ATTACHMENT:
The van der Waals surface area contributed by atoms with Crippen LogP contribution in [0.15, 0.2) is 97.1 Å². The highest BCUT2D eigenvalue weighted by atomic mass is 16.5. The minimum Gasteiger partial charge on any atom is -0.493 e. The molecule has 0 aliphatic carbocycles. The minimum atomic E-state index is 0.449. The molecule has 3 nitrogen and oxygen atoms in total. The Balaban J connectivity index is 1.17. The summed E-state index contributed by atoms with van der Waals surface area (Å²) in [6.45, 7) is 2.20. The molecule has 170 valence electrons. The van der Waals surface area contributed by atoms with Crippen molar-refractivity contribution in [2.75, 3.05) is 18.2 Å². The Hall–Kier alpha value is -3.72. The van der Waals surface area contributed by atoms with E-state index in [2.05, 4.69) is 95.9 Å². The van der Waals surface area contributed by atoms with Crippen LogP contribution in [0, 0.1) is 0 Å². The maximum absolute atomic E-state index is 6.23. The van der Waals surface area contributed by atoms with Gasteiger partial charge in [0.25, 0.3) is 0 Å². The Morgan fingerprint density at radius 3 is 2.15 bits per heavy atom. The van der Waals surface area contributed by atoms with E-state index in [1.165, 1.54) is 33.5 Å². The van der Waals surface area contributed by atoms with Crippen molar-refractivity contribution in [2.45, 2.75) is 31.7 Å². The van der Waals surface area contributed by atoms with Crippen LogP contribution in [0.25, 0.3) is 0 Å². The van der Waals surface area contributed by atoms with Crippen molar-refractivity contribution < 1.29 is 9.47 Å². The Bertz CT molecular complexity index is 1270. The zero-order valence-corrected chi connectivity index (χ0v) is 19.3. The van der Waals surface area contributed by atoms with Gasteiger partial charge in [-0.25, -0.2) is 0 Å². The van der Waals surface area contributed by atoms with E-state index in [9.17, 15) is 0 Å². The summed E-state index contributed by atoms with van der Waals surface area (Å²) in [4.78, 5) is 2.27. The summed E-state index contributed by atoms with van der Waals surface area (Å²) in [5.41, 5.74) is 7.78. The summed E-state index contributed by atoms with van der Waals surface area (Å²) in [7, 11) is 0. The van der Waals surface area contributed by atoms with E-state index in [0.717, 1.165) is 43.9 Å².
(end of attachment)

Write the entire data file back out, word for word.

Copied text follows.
The van der Waals surface area contributed by atoms with Crippen LogP contribution in [0.15, 0.2) is 97.1 Å². The highest BCUT2D eigenvalue weighted by atomic mass is 16.5. The minimum Gasteiger partial charge on any atom is -0.493 e. The molecule has 0 aliphatic carbocycles. The minimum atomic E-state index is 0.449. The molecule has 3 nitrogen and oxygen atoms in total. The Balaban J connectivity index is 1.17. The summed E-state index contributed by atoms with van der Waals surface area (Å²) in [6.45, 7) is 2.20. The molecule has 170 valence electrons. The van der Waals surface area contributed by atoms with Crippen molar-refractivity contribution in [2.75, 3.05) is 18.2 Å². The Hall–Kier alpha value is -3.72. The van der Waals surface area contributed by atoms with E-state index in [2.05, 4.69) is 95.9 Å². The van der Waals surface area contributed by atoms with Crippen LogP contribution in [0, 0.1) is 0 Å². The maximum absolute atomic E-state index is 6.23. The van der Waals surface area contributed by atoms with Gasteiger partial charge in [0.25, 0.3) is 0 Å². The Morgan fingerprint density at radius 3 is 2.15 bits per heavy atom. The van der Waals surface area contributed by atoms with E-state index in [1.165, 1.54) is 33.5 Å². The van der Waals surface area contributed by atoms with Crippen molar-refractivity contribution in [2.45, 2.75) is 31.7 Å². The van der Waals surface area contributed by atoms with Crippen LogP contribution in [0.25, 0.3) is 0 Å². The van der Waals surface area contributed by atoms with Crippen molar-refractivity contribution < 1.29 is 9.47 Å². The Bertz CT molecular complexity index is 1270. The zero-order valence-corrected chi connectivity index (χ0v) is 19.3. The van der Waals surface area contributed by atoms with Gasteiger partial charge in [-0.25, -0.2) is 0 Å². The van der Waals surface area contributed by atoms with E-state index in [9.17, 15) is 0 Å². The summed E-state index contributed by atoms with van der Waals surface area (Å²) in [4.78, 5) is 2.27. The summed E-state index contributed by atoms with van der Waals surface area (Å²) in [5.41, 5.74) is 7.78. The summed E-state index contributed by atoms with van der Waals surface area (Å²) in [7, 11) is 0. The van der Waals surface area contributed by atoms with E-state index in [0.717, 1.165) is 43.9 Å².